*IF *STR Process.Base_Command *EQ 1,ldap_cachemgr *AND *MISSING Process.Process_Command *EQ ( ‘*/usr/lib/ldap/ldap_cachemgr*’ )

In the first stage the comparison is very quick and entirely at the agent. [Avoid *SCAN which forces TEMS filtering]. Assuming the program is running, the *MISSING stage only runs once instead of against 100 or maybe even 1000 processes in a large unix environment. If the program is not running, the *MISSING never compares a single process.

After making changes, you can retest and measure the benefit.

Communications reports

It can be very challenging to figure out the sequence of communication events in a long log. The change introduced at level 0.86000 adds a summary and a detail report on many diagnostic log items that can be discovered. The -pc option [such as -pc ux] lets you run it without knowing the exact diagnostic log segment names. The -allinv option will run the report on all logs represented in the inventory file for the kxxagent diagnostic logs.


The Agent Workload Audit was presented.

Sitworld: Table of Contents

History and Earlier versions

There is a distribution here which maybe be somewhat less tested than the point releases. If the current version of the Agent Workload Audit tool does not work, you can try recent published binary object zip files. At the same time please contact me to resolve the issues.  If you discover an issue try intermediate levels to isolate where the problem was introduced.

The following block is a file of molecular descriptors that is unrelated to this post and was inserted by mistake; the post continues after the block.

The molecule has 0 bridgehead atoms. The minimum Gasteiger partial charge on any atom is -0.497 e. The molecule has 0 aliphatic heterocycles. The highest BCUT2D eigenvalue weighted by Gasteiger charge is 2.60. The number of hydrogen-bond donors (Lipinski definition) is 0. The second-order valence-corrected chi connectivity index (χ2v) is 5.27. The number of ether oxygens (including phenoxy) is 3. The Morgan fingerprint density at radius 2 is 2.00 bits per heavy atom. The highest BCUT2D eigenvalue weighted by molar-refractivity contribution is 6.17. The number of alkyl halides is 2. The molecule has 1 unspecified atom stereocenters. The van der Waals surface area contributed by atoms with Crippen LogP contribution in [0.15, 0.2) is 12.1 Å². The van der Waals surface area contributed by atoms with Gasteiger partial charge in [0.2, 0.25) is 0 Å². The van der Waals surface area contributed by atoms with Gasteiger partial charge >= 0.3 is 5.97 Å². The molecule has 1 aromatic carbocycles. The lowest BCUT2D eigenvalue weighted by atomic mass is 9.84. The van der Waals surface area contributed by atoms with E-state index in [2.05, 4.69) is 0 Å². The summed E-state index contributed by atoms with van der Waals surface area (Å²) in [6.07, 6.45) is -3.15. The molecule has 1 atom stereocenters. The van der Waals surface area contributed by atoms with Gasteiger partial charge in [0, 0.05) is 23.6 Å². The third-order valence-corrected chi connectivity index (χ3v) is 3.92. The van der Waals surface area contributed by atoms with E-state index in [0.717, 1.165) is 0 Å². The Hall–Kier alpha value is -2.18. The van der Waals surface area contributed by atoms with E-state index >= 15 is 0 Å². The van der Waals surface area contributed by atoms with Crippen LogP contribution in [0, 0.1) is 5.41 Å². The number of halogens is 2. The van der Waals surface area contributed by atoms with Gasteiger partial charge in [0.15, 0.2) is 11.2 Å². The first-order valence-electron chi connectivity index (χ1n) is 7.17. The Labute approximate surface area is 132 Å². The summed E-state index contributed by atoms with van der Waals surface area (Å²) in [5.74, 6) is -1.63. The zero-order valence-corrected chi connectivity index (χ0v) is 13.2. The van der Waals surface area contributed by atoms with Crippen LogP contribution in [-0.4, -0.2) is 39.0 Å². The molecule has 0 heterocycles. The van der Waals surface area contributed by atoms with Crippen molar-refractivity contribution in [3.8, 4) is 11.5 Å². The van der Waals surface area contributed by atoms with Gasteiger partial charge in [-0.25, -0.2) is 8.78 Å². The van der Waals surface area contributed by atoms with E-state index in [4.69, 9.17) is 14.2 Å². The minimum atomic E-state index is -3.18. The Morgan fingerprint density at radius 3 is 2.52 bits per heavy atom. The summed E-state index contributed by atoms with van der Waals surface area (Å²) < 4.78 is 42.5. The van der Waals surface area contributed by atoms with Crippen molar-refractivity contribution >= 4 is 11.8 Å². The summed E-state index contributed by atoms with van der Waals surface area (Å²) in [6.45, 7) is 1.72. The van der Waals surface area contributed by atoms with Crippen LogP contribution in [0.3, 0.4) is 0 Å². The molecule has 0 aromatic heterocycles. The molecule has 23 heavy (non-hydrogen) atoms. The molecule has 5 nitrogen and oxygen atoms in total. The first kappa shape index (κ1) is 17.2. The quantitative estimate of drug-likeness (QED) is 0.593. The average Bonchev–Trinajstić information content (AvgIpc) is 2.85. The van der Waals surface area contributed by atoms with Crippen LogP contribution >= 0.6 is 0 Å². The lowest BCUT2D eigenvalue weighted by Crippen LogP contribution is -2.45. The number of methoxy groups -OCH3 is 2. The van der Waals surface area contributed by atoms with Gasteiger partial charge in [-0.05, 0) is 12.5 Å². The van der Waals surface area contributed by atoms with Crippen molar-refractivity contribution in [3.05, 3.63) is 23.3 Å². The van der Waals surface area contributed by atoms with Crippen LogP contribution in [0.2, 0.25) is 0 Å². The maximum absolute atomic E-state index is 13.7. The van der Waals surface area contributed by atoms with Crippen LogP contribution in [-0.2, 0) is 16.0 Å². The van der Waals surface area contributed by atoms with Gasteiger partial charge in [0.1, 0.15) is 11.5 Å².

Reset to just TEMA Flow and add send delays and 24 hour estimate report

Appendex 1: TEMA Workflow and Diagnostic Trace Gory Details

This comes from research on Agent data collection processing. All the logic traced is in the TEMA [Agent Support library] component ax (Linux/Unix] or gl (Windows). TEMA mediates between the TEMS and the data gathering function and knows about situations, historical data collection and real time data collection. Here is the diagnostic tracing needed to track the process.

Starting a collection process

Diagnostic trace control – (unit:kraafmgr,Entry=”ctira” all er)

(5422F618.0642-E:kraafira.cpp,370,”ctira”) Creating request @0x808ed0f0 <1353712387,2226127832> KLZ.LNXCPU, Linux_High_CPU_Overload

At this point an Agent Workload Audit object is created to track future activity.

Objectid – 1353712387,2226127832 – the first number represents a processing object and the second number represents the TEMS the agent is connected to. The combination of values is a unique identifier for the processing object. The Agent Workload Audit [AWA] process maintains a separate instance for each such object.

Table – KLZ.LNXCPU – The Application name, KLZ for Linux OS Agent and LNXCPU for the CPU Attribute group. Each request is for a single attribute group.

Situation: Linux_High_CPU_Overload – the situation name. If absent, this represents a real time data request.

You refer to the Objectid when understanding TEMA traces. For example if an agent is connected to one TEMS, that TEMS is recycled and the agent switches to another. At that point you will see the same situation starting for the new TEMS and stopping at the old TEMS but the ObjectId is changed.

Stopping a collection Process

Diagnostic trace control – (unit:kraafira,Entry=”~ctira” all er)

(5422F9B2.010C-1:kraafira.cpp,425,”~ctira”) Stopping Enterprise situation IBM_Linux_Process <1355809439,2226127824>, on KLZ.KLZPROC.

This is seen if a situation process is stopped. If the situation is blank it is a real time data request.

From the Agent Workload Audit processing the gathered statistics are collected into a set of completed objects ready to be processed when the diagnostic trace is complete.

Start of Data Collecting

Diagnostic trace control – (unit:kraafira,Entry=”DriveDataCollection” all er)